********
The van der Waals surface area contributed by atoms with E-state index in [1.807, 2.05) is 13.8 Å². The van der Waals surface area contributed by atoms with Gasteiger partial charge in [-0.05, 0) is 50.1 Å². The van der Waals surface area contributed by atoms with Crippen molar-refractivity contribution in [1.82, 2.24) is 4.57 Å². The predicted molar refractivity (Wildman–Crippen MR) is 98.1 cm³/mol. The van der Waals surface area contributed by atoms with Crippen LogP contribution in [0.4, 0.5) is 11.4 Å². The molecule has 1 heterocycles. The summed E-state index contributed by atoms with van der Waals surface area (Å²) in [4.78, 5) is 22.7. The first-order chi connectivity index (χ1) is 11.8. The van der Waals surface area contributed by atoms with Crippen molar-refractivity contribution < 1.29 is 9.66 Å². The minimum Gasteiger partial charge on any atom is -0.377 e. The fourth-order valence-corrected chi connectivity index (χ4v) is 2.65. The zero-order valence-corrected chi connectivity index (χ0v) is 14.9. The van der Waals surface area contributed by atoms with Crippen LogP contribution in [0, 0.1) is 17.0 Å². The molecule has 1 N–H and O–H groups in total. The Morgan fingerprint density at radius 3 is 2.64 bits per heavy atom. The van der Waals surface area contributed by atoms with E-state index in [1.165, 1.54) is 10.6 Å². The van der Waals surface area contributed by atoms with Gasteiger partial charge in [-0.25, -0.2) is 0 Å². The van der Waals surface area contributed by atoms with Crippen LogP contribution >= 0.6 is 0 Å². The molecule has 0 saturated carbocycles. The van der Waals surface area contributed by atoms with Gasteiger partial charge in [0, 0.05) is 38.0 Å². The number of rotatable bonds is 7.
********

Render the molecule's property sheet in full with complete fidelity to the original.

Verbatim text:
The van der Waals surface area contributed by atoms with E-state index in [1.807, 2.05) is 13.8 Å². The van der Waals surface area contributed by atoms with Gasteiger partial charge in [-0.05, 0) is 50.1 Å². The van der Waals surface area contributed by atoms with Crippen molar-refractivity contribution in [1.82, 2.24) is 4.57 Å². The predicted molar refractivity (Wildman–Crippen MR) is 98.1 cm³/mol. The van der Waals surface area contributed by atoms with Crippen LogP contribution in [0.4, 0.5) is 11.4 Å². The molecule has 1 heterocycles. The summed E-state index contributed by atoms with van der Waals surface area (Å²) in [4.78, 5) is 22.7. The first-order chi connectivity index (χ1) is 11.8. The van der Waals surface area contributed by atoms with Crippen molar-refractivity contribution < 1.29 is 9.66 Å². The minimum Gasteiger partial charge on any atom is -0.377 e. The fourth-order valence-corrected chi connectivity index (χ4v) is 2.65. The zero-order valence-corrected chi connectivity index (χ0v) is 14.9. The van der Waals surface area contributed by atoms with Crippen LogP contribution in [0, 0.1) is 17.0 Å². The molecule has 1 N–H and O–H groups in total. The Morgan fingerprint density at radius 3 is 2.64 bits per heavy atom. The van der Waals surface area contributed by atoms with E-state index in [1.165, 1.54) is 10.6 Å². The van der Waals surface area contributed by atoms with Gasteiger partial charge in [-0.25, -0.2) is 0 Å². The van der Waals surface area contributed by atoms with Crippen LogP contribution >= 0.6 is 0 Å². The molecule has 0 saturated carbocycles. The van der Waals surface area contributed by atoms with Gasteiger partial charge in [0, 0.05) is 38.0 Å². The number of rotatable bonds is 7.